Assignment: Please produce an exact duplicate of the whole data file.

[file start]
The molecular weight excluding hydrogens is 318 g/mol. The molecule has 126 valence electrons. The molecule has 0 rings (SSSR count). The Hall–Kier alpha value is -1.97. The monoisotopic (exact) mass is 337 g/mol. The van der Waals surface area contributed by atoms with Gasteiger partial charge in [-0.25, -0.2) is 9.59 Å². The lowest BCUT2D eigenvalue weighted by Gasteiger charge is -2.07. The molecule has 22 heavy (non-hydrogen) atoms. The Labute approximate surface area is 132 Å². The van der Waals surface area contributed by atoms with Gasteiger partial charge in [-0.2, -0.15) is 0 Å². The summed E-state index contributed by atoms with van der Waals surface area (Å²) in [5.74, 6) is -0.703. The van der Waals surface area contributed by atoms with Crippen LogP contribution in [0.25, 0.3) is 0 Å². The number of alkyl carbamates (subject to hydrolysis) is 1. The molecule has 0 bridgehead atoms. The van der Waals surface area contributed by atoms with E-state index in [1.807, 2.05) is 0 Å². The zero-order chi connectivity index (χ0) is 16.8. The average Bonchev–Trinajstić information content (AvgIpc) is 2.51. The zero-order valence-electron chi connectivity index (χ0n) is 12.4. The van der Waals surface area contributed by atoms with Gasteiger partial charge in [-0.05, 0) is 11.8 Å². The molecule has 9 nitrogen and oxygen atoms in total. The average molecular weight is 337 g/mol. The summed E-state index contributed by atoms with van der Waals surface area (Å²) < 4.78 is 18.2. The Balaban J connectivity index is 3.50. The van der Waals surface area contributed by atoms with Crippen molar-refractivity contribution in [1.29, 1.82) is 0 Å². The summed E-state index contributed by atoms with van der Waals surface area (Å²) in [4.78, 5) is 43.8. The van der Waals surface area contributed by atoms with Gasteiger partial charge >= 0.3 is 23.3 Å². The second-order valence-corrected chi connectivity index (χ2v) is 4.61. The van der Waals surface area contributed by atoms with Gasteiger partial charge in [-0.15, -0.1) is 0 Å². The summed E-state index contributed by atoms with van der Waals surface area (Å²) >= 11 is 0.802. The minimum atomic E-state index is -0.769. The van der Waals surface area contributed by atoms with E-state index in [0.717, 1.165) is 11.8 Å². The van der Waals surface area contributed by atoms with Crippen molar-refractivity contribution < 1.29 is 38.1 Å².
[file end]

The molecular weight excluding hydrogens is 318 g/mol. The molecule has 126 valence electrons. The molecule has 0 rings (SSSR count). The Hall–Kier alpha value is -1.97. The monoisotopic (exact) mass is 337 g/mol. The van der Waals surface area contributed by atoms with Gasteiger partial charge in [-0.25, -0.2) is 9.59 Å². The lowest BCUT2D eigenvalue weighted by Gasteiger charge is -2.07. The molecule has 22 heavy (non-hydrogen) atoms. The Labute approximate surface area is 132 Å². The van der Waals surface area contributed by atoms with Gasteiger partial charge in [-0.2, -0.15) is 0 Å². The summed E-state index contributed by atoms with van der Waals surface area (Å²) in [5.74, 6) is -0.703. The van der Waals surface area contributed by atoms with Crippen LogP contribution in [0.25, 0.3) is 0 Å². The number of alkyl carbamates (subject to hydrolysis) is 1. The molecule has 0 bridgehead atoms. The van der Waals surface area contributed by atoms with E-state index in [1.807, 2.05) is 0 Å². The zero-order chi connectivity index (χ0) is 16.8. The average Bonchev–Trinajstić information content (AvgIpc) is 2.51. The zero-order valence-electron chi connectivity index (χ0n) is 12.4. The van der Waals surface area contributed by atoms with Gasteiger partial charge in [-0.05, 0) is 11.8 Å². The molecule has 9 nitrogen and oxygen atoms in total. The average molecular weight is 337 g/mol. The summed E-state index contributed by atoms with van der Waals surface area (Å²) < 4.78 is 18.2. The Balaban J connectivity index is 3.50. The van der Waals surface area contributed by atoms with Crippen molar-refractivity contribution in [1.29, 1.82) is 0 Å². The summed E-state index contributed by atoms with van der Waals surface area (Å²) in [4.78, 5) is 43.8. The van der Waals surface area contributed by atoms with Gasteiger partial charge >= 0.3 is 23.3 Å². The second-order valence-corrected chi connectivity index (χ2v) is 4.61. The van der Waals surface area contributed by atoms with Gasteiger partial charge in [-0.15, -0.1) is 0 Å². The summed E-state index contributed by atoms with van der Waals surface area (Å²) >= 11 is 0.802. The minimum atomic E-state index is -0.769. The van der Waals surface area contributed by atoms with E-state index in [0.717, 1.165) is 11.8 Å². The van der Waals surface area contributed by atoms with Crippen molar-refractivity contribution < 1.29 is 38.1 Å².